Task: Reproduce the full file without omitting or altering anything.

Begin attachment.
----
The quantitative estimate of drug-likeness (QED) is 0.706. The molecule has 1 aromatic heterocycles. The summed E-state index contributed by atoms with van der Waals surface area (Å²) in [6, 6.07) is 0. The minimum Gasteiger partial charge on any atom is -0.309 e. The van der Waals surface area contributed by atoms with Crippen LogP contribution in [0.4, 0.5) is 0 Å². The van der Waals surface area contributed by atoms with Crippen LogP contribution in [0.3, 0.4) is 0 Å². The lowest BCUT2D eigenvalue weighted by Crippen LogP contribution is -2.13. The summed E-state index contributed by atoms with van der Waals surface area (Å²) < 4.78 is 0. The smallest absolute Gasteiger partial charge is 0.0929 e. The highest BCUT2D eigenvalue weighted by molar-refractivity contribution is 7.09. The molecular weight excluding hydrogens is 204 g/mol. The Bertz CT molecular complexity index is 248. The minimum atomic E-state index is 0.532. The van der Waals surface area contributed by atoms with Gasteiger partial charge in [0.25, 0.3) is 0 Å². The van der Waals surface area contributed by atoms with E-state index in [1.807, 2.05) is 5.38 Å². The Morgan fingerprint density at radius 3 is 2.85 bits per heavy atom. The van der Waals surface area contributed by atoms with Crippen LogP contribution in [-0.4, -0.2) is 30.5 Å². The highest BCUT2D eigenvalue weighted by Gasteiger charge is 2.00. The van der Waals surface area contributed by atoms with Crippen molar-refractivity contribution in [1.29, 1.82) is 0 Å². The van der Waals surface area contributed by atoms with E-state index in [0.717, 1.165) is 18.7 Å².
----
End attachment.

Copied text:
The quantitative estimate of drug-likeness (QED) is 0.706. The molecule has 1 aromatic heterocycles. The summed E-state index contributed by atoms with van der Waals surface area (Å²) in [6, 6.07) is 0. The minimum Gasteiger partial charge on any atom is -0.309 e. The van der Waals surface area contributed by atoms with Crippen LogP contribution in [0.4, 0.5) is 0 Å². The van der Waals surface area contributed by atoms with Crippen LogP contribution in [0.3, 0.4) is 0 Å². The lowest BCUT2D eigenvalue weighted by Crippen LogP contribution is -2.13. The summed E-state index contributed by atoms with van der Waals surface area (Å²) < 4.78 is 0. The smallest absolute Gasteiger partial charge is 0.0929 e. The highest BCUT2D eigenvalue weighted by molar-refractivity contribution is 7.09. The molecular weight excluding hydrogens is 204 g/mol. The Bertz CT molecular complexity index is 248. The minimum atomic E-state index is 0.532. The van der Waals surface area contributed by atoms with Gasteiger partial charge in [0.25, 0.3) is 0 Å². The van der Waals surface area contributed by atoms with E-state index in [1.807, 2.05) is 5.38 Å². The Morgan fingerprint density at radius 3 is 2.85 bits per heavy atom. The van der Waals surface area contributed by atoms with Crippen LogP contribution in [-0.4, -0.2) is 30.5 Å². The highest BCUT2D eigenvalue weighted by Gasteiger charge is 2.00. The van der Waals surface area contributed by atoms with Crippen molar-refractivity contribution in [1.29, 1.82) is 0 Å². The van der Waals surface area contributed by atoms with E-state index in [0.717, 1.165) is 18.7 Å².